How does public debt and its growth affect the functioning of the national economy? There are usually two dangers in public debt: the bankruptcy of a nation and the danger of shifting the tax burden to future generations.
Regarding the first “danger”, the following can be noted: no one can forbid the government to fulfill its obligations to service public debt.These financial obligations consist of: refinancing, levying new taxes (in order to generate sufficient income to pay interest on the debt and its principal amount), to issue new money into circulation.
As for the second “danger,” the specificity of domestic debt is such that the country, as it were, must itself. In most cases, domestic debt is only a relationship between citizens of a country. It is also a government loan.
Macroeconomic implications of budget deficit and public debt: different points of view on the problem
In modern economics, there are two different points of view on the problem of budget deficit, public debt and their macroeconomic consequences. Most economists believe that the budget deficit and public debt have a significant impact on the development of the economic system, namely, the growth of the budget deficit and public debt entail real negative consequences.
First, the payment of interest on public debt increases income inequality, since a significant part of government obligations is concentrated in the hands of the most affluent part of the population. Repayment of public domestic debt leads to the fact that the money from the pockets of the less affluent segments of the population goes to the more secure, that is, the one who owns the bonds becomes even richer.
Secondly, raising tax rates (as a means of paying off public domestic debt or reducing it) can undermine economic incentives for the development of production, reduce interest in investing in new risky programs, etc., and also increase social tensions in society.
Thirdly, the existence of external debt implies the transfer (at the repayment of this debt) of a part of the product created domestically abroad.
Fourth, the growth of foreign debt undoubtedly reduces the country’s international prestige.
Fifth, when the government takes a loan in the capital market to refinance debt or pay interest on government debt, this inevitably leads to an increase in the interest rate on capital. The growth of the interest rate, in turn, entails a decrease in capitalized value, a reduction in private planned investments. As a result, subsequent generations may inherit an economy with diminishing productive potential and all the negative consequences that this entails.
Sixth, a purely psychological effect can be noted: with the growth of public debt, the uncertainty of the country’s population in the future increases.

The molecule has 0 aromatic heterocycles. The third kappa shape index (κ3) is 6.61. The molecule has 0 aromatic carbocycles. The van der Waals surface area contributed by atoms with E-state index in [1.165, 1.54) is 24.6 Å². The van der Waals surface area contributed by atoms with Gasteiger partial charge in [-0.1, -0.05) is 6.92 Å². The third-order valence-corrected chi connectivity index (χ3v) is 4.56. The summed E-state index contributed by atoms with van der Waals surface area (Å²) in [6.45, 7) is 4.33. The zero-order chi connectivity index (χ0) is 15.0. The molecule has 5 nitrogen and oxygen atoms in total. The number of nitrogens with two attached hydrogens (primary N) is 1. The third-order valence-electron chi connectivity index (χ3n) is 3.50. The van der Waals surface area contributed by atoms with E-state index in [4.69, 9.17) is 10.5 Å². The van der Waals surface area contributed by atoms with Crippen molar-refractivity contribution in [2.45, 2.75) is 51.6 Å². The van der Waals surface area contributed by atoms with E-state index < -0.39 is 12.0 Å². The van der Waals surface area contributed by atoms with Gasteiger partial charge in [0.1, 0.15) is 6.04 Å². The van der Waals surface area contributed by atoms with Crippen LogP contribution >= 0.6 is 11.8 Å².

This view of the budget deficit and public debt is called “traditional” and is, in general, dominant.
But there is another point of view – the point of view of the “Ricardian school”, according to which the budget deficit and public debt may not affect the growth of interest rates, a decrease in investments, etc.
“Neutrality” of the budget deficit and public debt is a consequence of the fact that tax cuts at a constant level of government spending may not in themselves affect the growth of consumer spending.
This statement follows from the theory of consumer behavior, according to which consumers, when choosing a line of conduct, take into account not only the current interest, but also the interest of the future, i.e. future income.
Reducing taxes at constant government spending, from the point of view of the consumer, who thinks about the future, means that the government finances this reduction by increasing public debt. In turn, the growth of public debt implies that in the future it will be necessary to increase taxes to cover it. Thus, in fact, taxes do not change, but are simply redistributed in time.
Taxpayers’ expectations regarding future tax growth and lower incomes will lead to the fact that today’s consumption does not increase, only savings of consumers will increase as a protective measure to maintain the “usual” standard of living in the future. The increase in private savings will allow to realize government securities intended to cover the budget deficit without increasing the interest rate.
Or otherwise – the growth of private savings will be equal in magnitude to the decrease in public savings, which was the result of a decrease in tax revenues. The volume of savings within the national economy will remain generally unchanged, only their structure will change (the share of private and public savings in total national savings). Therefore, in this context, tax cuts will not lead to the consequences described by the traditional point of view. The reasoning stated means that financing public procurements with public debt is equivalent to financing them with taxes.